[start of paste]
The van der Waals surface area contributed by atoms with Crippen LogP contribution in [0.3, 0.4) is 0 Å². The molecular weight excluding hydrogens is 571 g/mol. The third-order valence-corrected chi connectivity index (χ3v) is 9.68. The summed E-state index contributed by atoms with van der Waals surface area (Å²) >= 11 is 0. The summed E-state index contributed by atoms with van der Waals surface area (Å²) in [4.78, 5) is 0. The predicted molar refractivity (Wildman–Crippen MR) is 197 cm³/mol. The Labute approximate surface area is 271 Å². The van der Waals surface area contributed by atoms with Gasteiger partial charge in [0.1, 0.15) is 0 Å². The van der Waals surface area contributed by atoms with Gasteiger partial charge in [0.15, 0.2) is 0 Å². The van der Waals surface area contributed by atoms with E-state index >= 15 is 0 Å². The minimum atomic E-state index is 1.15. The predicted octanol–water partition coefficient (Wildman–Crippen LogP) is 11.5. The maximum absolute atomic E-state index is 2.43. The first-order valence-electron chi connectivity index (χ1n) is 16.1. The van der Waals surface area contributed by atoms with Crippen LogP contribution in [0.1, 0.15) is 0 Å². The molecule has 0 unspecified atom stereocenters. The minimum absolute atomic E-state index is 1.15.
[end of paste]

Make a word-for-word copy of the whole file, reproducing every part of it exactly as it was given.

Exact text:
The van der Waals surface area contributed by atoms with Crippen LogP contribution in [0.3, 0.4) is 0 Å². The molecular weight excluding hydrogens is 571 g/mol. The third-order valence-corrected chi connectivity index (χ3v) is 9.68. The summed E-state index contributed by atoms with van der Waals surface area (Å²) >= 11 is 0. The summed E-state index contributed by atoms with van der Waals surface area (Å²) in [4.78, 5) is 0. The predicted molar refractivity (Wildman–Crippen MR) is 197 cm³/mol. The Labute approximate surface area is 271 Å². The van der Waals surface area contributed by atoms with Gasteiger partial charge in [0.1, 0.15) is 0 Å². The van der Waals surface area contributed by atoms with Gasteiger partial charge in [0.15, 0.2) is 0 Å². The van der Waals surface area contributed by atoms with E-state index >= 15 is 0 Å². The minimum atomic E-state index is 1.15. The predicted octanol–water partition coefficient (Wildman–Crippen LogP) is 11.5. The maximum absolute atomic E-state index is 2.43. The first-order valence-electron chi connectivity index (χ1n) is 16.1. The van der Waals surface area contributed by atoms with Crippen LogP contribution in [0.1, 0.15) is 0 Å². The molecule has 0 unspecified atom stereocenters. The minimum absolute atomic E-state index is 1.15.